This notable oration had been delivered by the young King with all the monotonous intonations of a studied recital, and was terminated by a sigh of relief as he saw himself near the conclusion of the comedy. It had been arranged that so soon as he ceased speaking the Queen should stoop forward to embrace him; but in the excess of her agitation the outraged mother disregarded the instructions which she had previously received, and in an accent of heart-broken anguish she exclaimed: "I am about to leave you, Sir; do not deny my last prayer. Release my faithful Barbin, and suffer him to share my exile."

Louis, unprepared for this request, was uncertain how he should reply, and glanced uneasily from De Luynes to Richelieu.

"Do not refuse me this, Sir," urged Marie once [pg 449] more; "it is the only boon I ask—perhaps," she added after a moment's pause, "the last I shall ever ask of you,"

Still Louis remained silent, with his cold stern eyes riveted upon her agitated countenance.

The unfortunate Queen could not mistake the meaning of that fixed and passionless look: her lip quivered for an instant, and then she bent her stately head and slightly touched the forehead of her son. Louis replied to the embrace by a profound and silent bow, and turned away hurriedly, as if weary of the scene in which he had played so undignified a part. As he moved aside, De Luynes approached the Queen-mother; and having bent his knee, and kissed the hem of her robe, he uttered a few words in so low a voice that they were inaudible to those who stood behind her. In reply she was overheard to say that she had solicited his Majesty to allow Barbin to follow her to Blois, and to continue his duties as superintendent of her household; and that she should consider herself greatly indebted to the kindness of the favourite if he would exert his influence to that effect. De Luynes was about once more to speak, when the voice of the King was heard loudly calling for him; and putting forward as an excuse the impossibility of compelling his Majesty to wait, he once more bowed to the ground, and made his retreat.

When she saw him disappear in the crowd Marie de Medicis gave free vent to the emotion which she had so long partially controlled; and as [pg 450] the other great nobles of the Court successively bent before her, she remained with her face buried in her handkerchief, sobbing audibly, and apparently unconscious of their homage. Ten minutes afterwards she descended the great staircase, and took her seat in the coach which was to convey her to Blois, accompanied by the Princesses and all the principal ladies of the Court, who were to attend her to the city gates. An immense crowd had collected on the quay of the Louvre to see her pass; but, contrary to the apprehensions of her friends, not a word of insult or reproach was uttered. There was something so appalling even to the most reckless in her sudden fall; something so sad in this gorgeous procession which seemed rather to mock than to honour her misfortunes; so sharp and bitter a lesson in the spectacle of a Princess lately all-powerful thus driven from her palace-home to immure herself in a fortress, and this too in broad daylight, under the eyes of her subjects, and in the streets of the capital, that she excited the involuntary sympathy even of her enemies.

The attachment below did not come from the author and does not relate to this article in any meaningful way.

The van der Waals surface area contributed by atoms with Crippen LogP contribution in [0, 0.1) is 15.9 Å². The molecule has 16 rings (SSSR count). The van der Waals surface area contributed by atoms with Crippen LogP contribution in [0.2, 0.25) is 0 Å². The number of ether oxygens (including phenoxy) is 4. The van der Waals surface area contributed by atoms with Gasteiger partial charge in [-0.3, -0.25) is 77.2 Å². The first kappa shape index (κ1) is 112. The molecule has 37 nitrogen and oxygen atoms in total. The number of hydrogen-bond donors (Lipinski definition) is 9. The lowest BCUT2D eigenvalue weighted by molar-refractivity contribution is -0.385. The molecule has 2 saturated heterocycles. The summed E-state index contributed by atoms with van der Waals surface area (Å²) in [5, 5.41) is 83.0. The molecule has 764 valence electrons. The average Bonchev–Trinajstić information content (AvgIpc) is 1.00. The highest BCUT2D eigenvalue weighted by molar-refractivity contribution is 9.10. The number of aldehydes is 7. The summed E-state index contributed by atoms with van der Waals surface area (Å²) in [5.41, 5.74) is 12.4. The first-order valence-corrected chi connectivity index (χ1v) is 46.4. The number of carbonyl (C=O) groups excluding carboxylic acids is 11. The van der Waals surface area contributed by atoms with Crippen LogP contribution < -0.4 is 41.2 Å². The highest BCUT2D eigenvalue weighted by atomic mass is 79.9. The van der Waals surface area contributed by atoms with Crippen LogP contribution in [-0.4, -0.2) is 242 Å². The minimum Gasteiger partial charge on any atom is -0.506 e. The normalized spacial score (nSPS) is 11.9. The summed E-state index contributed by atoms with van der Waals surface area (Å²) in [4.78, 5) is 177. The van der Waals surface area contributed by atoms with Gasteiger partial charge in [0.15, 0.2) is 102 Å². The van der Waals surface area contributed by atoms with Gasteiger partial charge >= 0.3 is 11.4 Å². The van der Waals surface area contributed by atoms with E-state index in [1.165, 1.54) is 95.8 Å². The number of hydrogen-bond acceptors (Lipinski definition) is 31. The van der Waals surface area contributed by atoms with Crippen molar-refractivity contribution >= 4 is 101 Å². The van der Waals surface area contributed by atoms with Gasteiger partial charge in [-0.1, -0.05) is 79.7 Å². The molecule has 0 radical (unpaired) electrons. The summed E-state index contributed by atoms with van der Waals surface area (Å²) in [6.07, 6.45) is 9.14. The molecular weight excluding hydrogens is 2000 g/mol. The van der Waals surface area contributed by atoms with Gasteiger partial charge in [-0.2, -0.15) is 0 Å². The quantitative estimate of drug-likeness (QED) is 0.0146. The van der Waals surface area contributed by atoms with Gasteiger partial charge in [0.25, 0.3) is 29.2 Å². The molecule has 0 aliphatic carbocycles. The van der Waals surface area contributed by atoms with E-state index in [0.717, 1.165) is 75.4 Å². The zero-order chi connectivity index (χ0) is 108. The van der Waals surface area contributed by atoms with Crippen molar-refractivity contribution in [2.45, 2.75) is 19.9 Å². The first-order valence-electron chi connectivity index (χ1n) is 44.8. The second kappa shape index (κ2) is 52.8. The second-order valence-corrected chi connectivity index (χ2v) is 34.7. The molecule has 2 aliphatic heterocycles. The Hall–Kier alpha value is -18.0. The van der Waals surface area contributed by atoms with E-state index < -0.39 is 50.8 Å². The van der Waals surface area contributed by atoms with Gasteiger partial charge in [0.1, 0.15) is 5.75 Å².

This sympathy was, however, unfelt by her son; who no sooner became aware that she was about to enter her carriage than he hurried to the balcony of the Queen's apartment, whence he attentively watched the departure of the cortège, manifesting the most lively interest in the preliminary arrangements; and as the last equipage disappeared, he returned to the room saying gaily: "Now then, gentlemen, we will start for Vincennes." [pg 451] Some minutes afterwards, the palace resounded with the voices of ushers, pages, and men-at-arms; a dozen carriages rolled into the Court; the King paid a farewell visit to his dogs, his birds, and his wife; and then, desiring that the Queen and her ladies should follow him on the morrow, he left orders that the Louvre should be minutely searched throughout, in order to ascertain beyond all possibility of doubt that no gunpowder had been concealed within the edifice for the purpose of effecting his destruction; after which he sprang into his coach, with an undisguised cheerfulness which left no doubt that his affected respect and attachment for his mother were by no means incompatible with a hearty sense of relief at his emancipation from her control.[307]

The Maréchale d'Ancre had been committed to the Bastille on the 29th of April, lightly dressed, despoiled of all her ornaments, and without the most trifling pecuniary resource; so thoroughly destitute, indeed, of the common necessaries of life that she was indebted to Madame Persan, the wife of the lieutenant of the fortress, for a couple of changes of body-linen. Even the Prince de Condé, who was professedly her enemy, was deeply moved when he ascertained her pitiable condition. "It was not to Leonora that political crimes should be attributed," he said, with an indignation which did [pg 452] honour to his heart; "but to the insatiable ambition of her husband."

Her only attendants were an Italian maid and her apothecary, whose constant care was required from the precarious state both of her bodily and mental health; but she nevertheless maintained a self-command and composure which astonished all by whom she was approached. She uttered no complaint; exhibited no resentment; and in reply to the condolences of her gaolers, simply replied: "I must have patience; my enemies are powerful, the Queen-mother is absent, and no doubt I shall be compelled to leave France. I will retire with my son to Florence; we have still the means of subsistence, and I must endeavour to forget the past."